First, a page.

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- anomalous diffusion (12)
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We study the effects of ageing-the time delay between initiation of the physical process at t = 0 and start of observation at some time t(a) > 0-and spatial confinement on the properties of heterogeneous diffusion processes (HDPs) with deterministic power-law space-dependent diffusivities, D(x) = D-0 vertical bar x vertical bar(alpha). From analysis of the ensemble and time averaged mean squared displacements and the ergodicity breaking parameter quantifying the inherent degree of irreproducibility of individual realizations of the HDP we obtain striking similarities to ageing subdiffusive continuous time random walks with scale-free waiting time distributions. We also explore how both processes can be distinguished. For confined HDPs we study the long-time saturation of the ensemble and time averaged particle displacements as well as the magnitude of the inherent scatter of time averaged displacements and contrast the outcomes to the results known for other anomalous diffusion processes under confinement.

Aging scaled Brownian motion
(2015)

Scaled Brownian motion (SBM) is widely used to model anomalous diffusion of passive tracers in complex and biological systems. It is a highly nonstationary process governed by the Langevin equation for Brownian motion, however, with a power-law time dependence of the noise strength. Here we study the aging properties of SBM for both unconfined and confined motion. Specifically, we derive the ensemble and time averaged mean squared displacements and analyze their behavior in the regimes of weak, intermediate, and strong aging. A very rich behavior is revealed for confined aging SBM depending on different aging times and whether the process is sub- or superdiffusive. We demonstrate that the information on the aging factorizes with respect to the lag time and exhibits a functional form that is identical to the aging behavior of scale-free continuous time random walk processes. While SBM exhibits a disparity between ensemble and time averaged observables and is thus weakly nonergodic, strong aging is shown to effect a convergence of the ensemble and time averaged mean squared displacement. Finally, we derive the density of first passage times in the semi-infinite domain that features a crossover defined by the aging time.

We demonstrate the non-ergodicity of a simple Markovian stochastic process with space-dependent diffusion coefficient D(x). For power-law forms D(x) similar or equal to vertical bar x vertical bar(alpha), this process yields anomalous diffusion of the form < x(2)(t)> similar or equal to t(2/(2-alpha)). Interestingly, in both the sub- and superdiffusive regimes we observe weak ergodicity breaking: the scaling of the time-averaged mean-squared displacement <(delta(2)(Delta))over bar> remains linear in the lag time Delta and thus differs from the corresponding ensemble average < x(2)(t)>. We analyse the non-ergodic behaviour of this process in terms of the time-averaged mean- squared displacement (delta(2)) over bar and its random features, i.e. the statistical distribution of (delta(2)) over bar and the ergodicity breaking parameters. The heterogeneous diffusion model represents an alternative approach to non- ergodic, anomalous diffusion that might be particularly relevant for diffusion in heterogeneous media.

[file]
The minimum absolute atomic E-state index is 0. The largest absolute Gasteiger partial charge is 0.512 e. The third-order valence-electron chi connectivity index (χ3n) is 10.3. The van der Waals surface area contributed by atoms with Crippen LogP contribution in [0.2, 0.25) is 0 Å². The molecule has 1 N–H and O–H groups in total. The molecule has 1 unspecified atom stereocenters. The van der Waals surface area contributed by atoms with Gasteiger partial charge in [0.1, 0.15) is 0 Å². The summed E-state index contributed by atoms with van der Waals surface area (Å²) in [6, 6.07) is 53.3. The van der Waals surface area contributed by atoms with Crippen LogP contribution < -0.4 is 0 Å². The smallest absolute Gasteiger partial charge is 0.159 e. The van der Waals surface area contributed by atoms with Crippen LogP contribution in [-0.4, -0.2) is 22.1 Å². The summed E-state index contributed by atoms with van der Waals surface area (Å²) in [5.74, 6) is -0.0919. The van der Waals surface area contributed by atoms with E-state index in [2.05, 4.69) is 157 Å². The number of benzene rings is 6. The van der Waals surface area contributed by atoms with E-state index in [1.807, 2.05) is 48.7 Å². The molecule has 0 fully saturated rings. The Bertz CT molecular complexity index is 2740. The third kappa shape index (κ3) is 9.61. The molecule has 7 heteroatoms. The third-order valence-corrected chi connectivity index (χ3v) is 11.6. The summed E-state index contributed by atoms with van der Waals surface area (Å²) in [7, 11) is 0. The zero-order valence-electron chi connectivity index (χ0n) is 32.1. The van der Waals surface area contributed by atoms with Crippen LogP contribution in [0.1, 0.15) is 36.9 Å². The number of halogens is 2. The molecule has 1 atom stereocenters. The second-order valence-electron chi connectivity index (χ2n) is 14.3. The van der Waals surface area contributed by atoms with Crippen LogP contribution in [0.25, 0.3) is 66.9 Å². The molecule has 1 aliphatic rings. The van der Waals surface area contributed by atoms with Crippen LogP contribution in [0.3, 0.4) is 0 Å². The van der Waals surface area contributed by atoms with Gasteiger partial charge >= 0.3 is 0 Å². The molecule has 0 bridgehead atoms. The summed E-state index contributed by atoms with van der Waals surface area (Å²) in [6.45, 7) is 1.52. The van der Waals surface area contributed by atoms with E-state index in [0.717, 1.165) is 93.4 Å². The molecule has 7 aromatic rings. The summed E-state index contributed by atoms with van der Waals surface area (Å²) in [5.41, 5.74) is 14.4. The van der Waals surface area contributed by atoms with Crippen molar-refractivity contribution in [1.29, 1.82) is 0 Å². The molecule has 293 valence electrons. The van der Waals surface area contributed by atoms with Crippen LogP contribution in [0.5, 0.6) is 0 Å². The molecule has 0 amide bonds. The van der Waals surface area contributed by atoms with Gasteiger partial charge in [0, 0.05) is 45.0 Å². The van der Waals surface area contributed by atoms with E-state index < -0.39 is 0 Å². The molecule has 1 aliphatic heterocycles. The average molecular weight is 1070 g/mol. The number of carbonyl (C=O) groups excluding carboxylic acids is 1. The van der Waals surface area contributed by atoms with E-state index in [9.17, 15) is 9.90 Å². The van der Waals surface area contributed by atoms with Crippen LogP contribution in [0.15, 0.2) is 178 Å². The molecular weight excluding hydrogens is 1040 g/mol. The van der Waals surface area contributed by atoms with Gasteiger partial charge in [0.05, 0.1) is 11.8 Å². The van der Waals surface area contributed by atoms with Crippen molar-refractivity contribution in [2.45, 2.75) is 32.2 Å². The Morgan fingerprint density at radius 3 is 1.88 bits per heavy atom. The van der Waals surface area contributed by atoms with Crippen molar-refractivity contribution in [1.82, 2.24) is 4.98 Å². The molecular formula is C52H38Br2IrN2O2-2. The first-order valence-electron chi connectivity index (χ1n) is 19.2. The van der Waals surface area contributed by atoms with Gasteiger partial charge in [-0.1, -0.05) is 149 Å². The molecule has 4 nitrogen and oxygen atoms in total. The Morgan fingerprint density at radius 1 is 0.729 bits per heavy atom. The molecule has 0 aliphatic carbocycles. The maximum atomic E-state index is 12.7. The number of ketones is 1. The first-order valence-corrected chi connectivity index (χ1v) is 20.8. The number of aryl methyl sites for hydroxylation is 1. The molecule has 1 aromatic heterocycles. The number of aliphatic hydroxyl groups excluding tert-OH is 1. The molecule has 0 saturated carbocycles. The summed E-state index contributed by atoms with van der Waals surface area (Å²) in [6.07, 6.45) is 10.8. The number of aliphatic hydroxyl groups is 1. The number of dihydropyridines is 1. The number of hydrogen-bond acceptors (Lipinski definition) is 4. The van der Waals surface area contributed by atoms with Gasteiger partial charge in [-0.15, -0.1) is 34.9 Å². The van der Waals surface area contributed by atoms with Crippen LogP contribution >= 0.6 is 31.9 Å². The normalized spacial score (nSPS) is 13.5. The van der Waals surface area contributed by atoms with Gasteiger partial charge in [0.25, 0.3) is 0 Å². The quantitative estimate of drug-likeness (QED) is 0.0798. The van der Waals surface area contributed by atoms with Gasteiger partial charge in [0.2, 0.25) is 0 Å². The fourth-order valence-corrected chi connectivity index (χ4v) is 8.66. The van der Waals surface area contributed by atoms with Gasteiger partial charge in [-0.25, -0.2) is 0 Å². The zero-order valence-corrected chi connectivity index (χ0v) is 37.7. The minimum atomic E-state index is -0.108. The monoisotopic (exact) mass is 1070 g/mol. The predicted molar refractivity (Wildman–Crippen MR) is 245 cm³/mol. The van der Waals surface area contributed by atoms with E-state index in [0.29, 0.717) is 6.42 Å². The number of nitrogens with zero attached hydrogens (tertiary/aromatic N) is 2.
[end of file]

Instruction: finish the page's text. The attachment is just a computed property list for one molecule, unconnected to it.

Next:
We consider the effective surface motion of a particle that intermittently unbinds from a planar surface and performs bulk excursions. Based on a random-walk approach, we derive the diffusion equations for surface and bulk diffusion including the surface-bulk coupling. From these exact dynamic equations, we analytically obtain the propagator of the effective surface motion. This approach allows us to deduce a superdiffusive, Cauchy-type behavior on the surface, together with exact cutoffs limiting the Cauchy form. Moreover, we study the long-time dynamics for the surface motion.

In various biological systems and small scale technological applications particles transiently bind to a cylindrical surface. Upon unbinding the particles diffuse in the vicinal bulk before rebinding to the surface. Such bulk-mediated excursions give rise to an effective surface translation, for which we here derive and discuss the dynamic equations, including additional surface diffusion. We discuss the time evolution of the number of surface-bound particles, the effective surface mean squared displacement, and the surface propagator. In particular, we observe sub- and superdiffusive regimes. A plateau of the surface mean-squared displacement reflects a stalling of the surface diffusion at longer times. Finally, the corresponding first passage problem for the cylindrical geometry is analysed.

Standard continuous time random walk (CTRW) models are renewal processes in the sense that at each jump a new, independent pair of jump length and waiting time are chosen. Globally, anomalous diffusion emerges through scale-free forms of the jump length and/or waiting time distributions by virtue of the generalized central limit theorem. Here we present a modified version of recently proposed correlated CTRW processes, where we incorporate a power-law correlated noise on the level of both jump length and waiting time dynamics. We obtain a very general stochastic model, that encompasses key features of several paradigmatic models of anomalous diffusion: discontinuous, scale-free displacements as in Levy flights, scale-free waiting times as in subdiffusive CTRWs, and the long-range temporal correlations of fractional Brownian motion (FBM). We derive the exact solutions for the single-time probability density functions and extract the scaling behaviours. Interestingly, we find that different combinations of the model parameters lead to indistinguishable shapes of the emerging probability density functions and identical scaling laws. Our model will be useful for describing recent experimental single particle tracking data that feature a combination of CTRW and FBM properties.